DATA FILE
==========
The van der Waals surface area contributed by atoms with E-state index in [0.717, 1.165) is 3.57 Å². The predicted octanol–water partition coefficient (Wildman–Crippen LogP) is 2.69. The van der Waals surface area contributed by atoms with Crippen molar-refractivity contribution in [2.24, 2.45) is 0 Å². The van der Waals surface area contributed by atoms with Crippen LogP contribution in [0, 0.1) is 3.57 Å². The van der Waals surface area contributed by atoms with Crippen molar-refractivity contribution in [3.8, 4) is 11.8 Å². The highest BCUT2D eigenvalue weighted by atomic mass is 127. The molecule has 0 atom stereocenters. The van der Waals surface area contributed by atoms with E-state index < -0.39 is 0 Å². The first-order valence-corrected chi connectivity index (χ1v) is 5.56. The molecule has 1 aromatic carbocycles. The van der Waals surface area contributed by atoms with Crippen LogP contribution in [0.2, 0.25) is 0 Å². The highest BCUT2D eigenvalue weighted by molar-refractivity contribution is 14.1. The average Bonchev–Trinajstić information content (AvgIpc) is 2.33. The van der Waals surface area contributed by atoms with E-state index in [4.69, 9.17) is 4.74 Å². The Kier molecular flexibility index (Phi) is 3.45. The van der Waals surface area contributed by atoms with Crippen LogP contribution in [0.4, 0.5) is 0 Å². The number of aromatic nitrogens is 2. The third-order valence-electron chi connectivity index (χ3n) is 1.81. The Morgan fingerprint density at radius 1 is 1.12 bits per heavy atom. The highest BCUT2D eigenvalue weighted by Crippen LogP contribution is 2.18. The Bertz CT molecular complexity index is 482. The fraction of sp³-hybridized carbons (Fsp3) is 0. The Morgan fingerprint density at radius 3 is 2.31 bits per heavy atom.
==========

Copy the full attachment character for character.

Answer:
The van der Waals surface area contributed by atoms with E-state index in [0.717, 1.165) is 3.57 Å². The predicted octanol–water partition coefficient (Wildman–Crippen LogP) is 2.69. The van der Waals surface area contributed by atoms with Crippen molar-refractivity contribution in [2.24, 2.45) is 0 Å². The van der Waals surface area contributed by atoms with Crippen LogP contribution in [0, 0.1) is 3.57 Å². The van der Waals surface area contributed by atoms with Crippen molar-refractivity contribution in [3.8, 4) is 11.8 Å². The highest BCUT2D eigenvalue weighted by atomic mass is 127. The molecule has 0 atom stereocenters. The van der Waals surface area contributed by atoms with E-state index < -0.39 is 0 Å². The first-order valence-corrected chi connectivity index (χ1v) is 5.56. The molecule has 1 aromatic carbocycles. The van der Waals surface area contributed by atoms with Crippen LogP contribution in [0.2, 0.25) is 0 Å². The highest BCUT2D eigenvalue weighted by molar-refractivity contribution is 14.1. The average Bonchev–Trinajstić information content (AvgIpc) is 2.33. The van der Waals surface area contributed by atoms with E-state index in [4.69, 9.17) is 4.74 Å². The Kier molecular flexibility index (Phi) is 3.45. The van der Waals surface area contributed by atoms with Crippen LogP contribution in [0.4, 0.5) is 0 Å². The number of aromatic nitrogens is 2. The third-order valence-electron chi connectivity index (χ3n) is 1.81. The Morgan fingerprint density at radius 1 is 1.12 bits per heavy atom. The highest BCUT2D eigenvalue weighted by Crippen LogP contribution is 2.18. The Bertz CT molecular complexity index is 482. The fraction of sp³-hybridized carbons (Fsp3) is 0. The Morgan fingerprint density at radius 3 is 2.31 bits per heavy atom.